If You’re In the Neighborhood in March

March 2, 2010

Armenian Museum of America (http://www.almainc.org/museum.html)

This museum, a division of the Armenian Library and Museum of America in Watertown, Massachusetts, contains the largest and most diverse collection of Armenian cultural artifacts outside the Republic of Armenia. One of the museum’s current exhibitions is Identifying Armenian Lace. The exhibit focuses on the history of Armenian needle lace and features an array of lace collars, large doilies, three-dimensional flowers, household items and clothing embellished with lace. Visit the very informative website to learn more about Armenia’s rich and, at times, tragic history. There are also several books on lace and other Armenian textiles available from the museum’s on-line gift shop. The museum is open on Thursdays from 6:00-9:00 pm and Friday-Sunday 1:00-5:00 pm. There is free admission for members and a $5.00 charge for non-members.

American Textile History Museum (http://www.athm.org)

Located in Lowell, Massachusetts, this museum is the site of an exhibit dedicated entirely to that fabulous ’50s functional icon…the apron! The exhibit, on display until April 4, showcases aprons that are full length, half aprons, those worn by waitresses and the more elaborate hostess/cocktail aprons. According to the museum’s website this should be a fun, hands-on exhibit with guests having the opportunity to try on some of these pieces of textile history. The museum is open Wednesday-Sunday 10:00 am to 5:00 pm. Admission is free for members, $8.00 for adults (17 and older), and $6.00 for seniors, children (6-16) and college students with an ID.

William King Museum (http://www.williamkingmuseum.org)

William King Museum in Abingdon, Virginia is hosting An Educational Woman: Art from Girls’ Schools and Women’s Colleges. The exhibit, on display until July 11, 2010, focuses on ornamental, or schoolgirl, art as part of the curriculum in the early days of women’s education in southwest Virginia and northeast Tennessee. According to the museum’s website, this installation will “highlight ornamental art projects and the history of the region’s many women’s educational institutions.” Needlework will be just one type of art on display. Visit the website for more information on hours of operation.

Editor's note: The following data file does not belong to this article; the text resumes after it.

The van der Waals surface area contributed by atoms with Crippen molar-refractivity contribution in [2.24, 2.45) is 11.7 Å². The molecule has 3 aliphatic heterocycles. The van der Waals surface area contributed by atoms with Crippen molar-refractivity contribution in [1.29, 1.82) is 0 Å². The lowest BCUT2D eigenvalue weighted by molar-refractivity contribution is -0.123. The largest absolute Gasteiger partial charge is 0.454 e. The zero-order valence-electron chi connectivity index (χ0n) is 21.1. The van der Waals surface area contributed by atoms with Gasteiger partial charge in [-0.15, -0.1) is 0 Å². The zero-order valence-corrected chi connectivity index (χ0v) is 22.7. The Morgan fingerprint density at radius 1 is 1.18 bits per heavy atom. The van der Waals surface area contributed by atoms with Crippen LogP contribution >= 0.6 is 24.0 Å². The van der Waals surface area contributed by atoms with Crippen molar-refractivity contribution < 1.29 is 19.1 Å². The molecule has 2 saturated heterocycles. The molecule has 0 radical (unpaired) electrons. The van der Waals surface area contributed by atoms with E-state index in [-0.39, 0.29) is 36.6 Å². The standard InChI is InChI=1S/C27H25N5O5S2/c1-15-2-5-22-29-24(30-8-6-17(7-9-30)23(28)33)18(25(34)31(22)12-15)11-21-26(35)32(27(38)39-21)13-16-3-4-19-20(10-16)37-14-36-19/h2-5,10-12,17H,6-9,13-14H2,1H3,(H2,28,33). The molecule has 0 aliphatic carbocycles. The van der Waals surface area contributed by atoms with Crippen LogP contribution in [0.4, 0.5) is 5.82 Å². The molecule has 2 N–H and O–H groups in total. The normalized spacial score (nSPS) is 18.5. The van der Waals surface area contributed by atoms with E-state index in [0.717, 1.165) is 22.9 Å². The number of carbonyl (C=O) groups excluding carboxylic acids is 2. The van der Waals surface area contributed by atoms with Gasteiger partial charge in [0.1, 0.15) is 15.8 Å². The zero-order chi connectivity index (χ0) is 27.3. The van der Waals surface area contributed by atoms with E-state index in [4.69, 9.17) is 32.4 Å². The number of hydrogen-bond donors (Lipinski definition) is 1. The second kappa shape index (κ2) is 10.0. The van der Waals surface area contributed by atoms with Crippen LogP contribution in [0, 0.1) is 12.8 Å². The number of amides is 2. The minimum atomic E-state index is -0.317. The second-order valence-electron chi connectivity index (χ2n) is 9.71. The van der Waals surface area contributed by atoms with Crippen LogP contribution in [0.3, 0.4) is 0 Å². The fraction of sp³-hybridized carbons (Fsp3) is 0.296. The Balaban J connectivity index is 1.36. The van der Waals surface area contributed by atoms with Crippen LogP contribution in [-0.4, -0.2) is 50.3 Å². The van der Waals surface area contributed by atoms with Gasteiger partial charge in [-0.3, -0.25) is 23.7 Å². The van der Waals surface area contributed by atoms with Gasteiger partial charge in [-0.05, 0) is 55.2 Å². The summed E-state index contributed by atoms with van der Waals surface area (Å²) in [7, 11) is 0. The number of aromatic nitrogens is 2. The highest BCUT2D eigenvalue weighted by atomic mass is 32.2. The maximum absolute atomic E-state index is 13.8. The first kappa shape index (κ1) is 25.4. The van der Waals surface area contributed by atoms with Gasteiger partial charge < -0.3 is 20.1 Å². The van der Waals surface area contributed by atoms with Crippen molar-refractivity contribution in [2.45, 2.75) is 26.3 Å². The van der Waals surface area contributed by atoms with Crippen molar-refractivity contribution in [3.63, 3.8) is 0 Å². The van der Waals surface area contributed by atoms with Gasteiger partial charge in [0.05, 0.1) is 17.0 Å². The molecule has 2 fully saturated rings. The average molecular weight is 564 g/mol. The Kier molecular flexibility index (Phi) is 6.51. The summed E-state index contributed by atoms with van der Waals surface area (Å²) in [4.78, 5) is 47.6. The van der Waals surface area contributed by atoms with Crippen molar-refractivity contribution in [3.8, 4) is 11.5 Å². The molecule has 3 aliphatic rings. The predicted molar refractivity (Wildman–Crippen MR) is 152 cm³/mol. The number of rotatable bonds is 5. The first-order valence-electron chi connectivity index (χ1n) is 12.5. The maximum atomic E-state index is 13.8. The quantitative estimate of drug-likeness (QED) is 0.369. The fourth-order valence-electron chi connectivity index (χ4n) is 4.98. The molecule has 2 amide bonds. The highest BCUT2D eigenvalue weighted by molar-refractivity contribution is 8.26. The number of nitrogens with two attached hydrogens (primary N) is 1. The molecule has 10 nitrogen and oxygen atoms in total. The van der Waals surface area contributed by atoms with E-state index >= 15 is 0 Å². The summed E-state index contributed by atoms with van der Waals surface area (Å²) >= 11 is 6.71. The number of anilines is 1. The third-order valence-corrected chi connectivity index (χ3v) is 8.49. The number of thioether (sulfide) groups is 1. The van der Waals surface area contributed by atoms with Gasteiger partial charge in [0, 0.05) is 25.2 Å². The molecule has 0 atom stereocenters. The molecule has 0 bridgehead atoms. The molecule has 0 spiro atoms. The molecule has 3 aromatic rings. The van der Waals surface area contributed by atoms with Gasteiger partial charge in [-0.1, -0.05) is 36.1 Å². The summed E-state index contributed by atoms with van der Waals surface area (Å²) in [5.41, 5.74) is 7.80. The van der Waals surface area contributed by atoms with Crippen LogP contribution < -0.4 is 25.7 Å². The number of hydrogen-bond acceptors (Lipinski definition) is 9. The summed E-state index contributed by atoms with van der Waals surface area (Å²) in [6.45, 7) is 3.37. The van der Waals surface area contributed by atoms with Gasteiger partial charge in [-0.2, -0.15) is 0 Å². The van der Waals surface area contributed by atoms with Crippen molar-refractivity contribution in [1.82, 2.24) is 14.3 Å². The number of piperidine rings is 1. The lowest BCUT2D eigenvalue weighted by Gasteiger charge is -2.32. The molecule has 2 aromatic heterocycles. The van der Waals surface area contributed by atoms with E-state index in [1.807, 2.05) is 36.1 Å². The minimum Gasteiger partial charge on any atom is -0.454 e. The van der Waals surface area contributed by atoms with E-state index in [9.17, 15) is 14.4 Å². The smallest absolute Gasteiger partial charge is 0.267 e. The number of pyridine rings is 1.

Ruth Funk Center for Textile Arts (http://textiles.fit.edu)

Speaking with Thread: The Narrative of Textiles “will feature textiles that present stories through their imagery and symbolism.” Pieces from the museums’s collection as well as those from private collections will make up this exhibit. Objects include European samplers, imperial Chinese textiles and Persian carpets. The exhibit runs through April 24, 2010. The museum, on the campus of Florida Institute of Technology, is open Tuesday-Friday 10:00-4:00.

Philadelphia Museum of Art (http://www.philamuseum.org)

Kantha: The Embroidered Quilts of Bengal showcases over 40 examples of quilts from Bangladesh and the state of West Bengal. According to the museum website, stitchingthese quilts was an art practiced by women and created from remnants of worn garments. The quilts were embroidered with motifs and tales drawn from the rich local lore. Created during the 19th and early 20th centuries, the quilts were made for the celebrations of births, weddings and other family occasions. It was during this time period that this domestic art flourished. The exhibit runs through July 25, 2010. Check the website for more details.

Philadelphia Museum (http://www.laceintranslation.com)

Closing Soon According to the website, this exhibit is an exploration by three contemporary international art and design studios whose works are often inspired by traditional lace imagery. The artists explored the historic Quaker Lace Company collection of The Design Center at Philadelphia University. They were then commissioned to create new works or installations in the Center’s galleries and adjoining grounds. This exhibit runs through April 3, 2010. The website features some great photographs of the various works of art. Another fun feature of the website is the “Your Translations” page. The gallery invites the public to display their homemade pieces in any area of the needlearts. Visit the website for more information.

Note: all photographs are courtesy of the individual museums.


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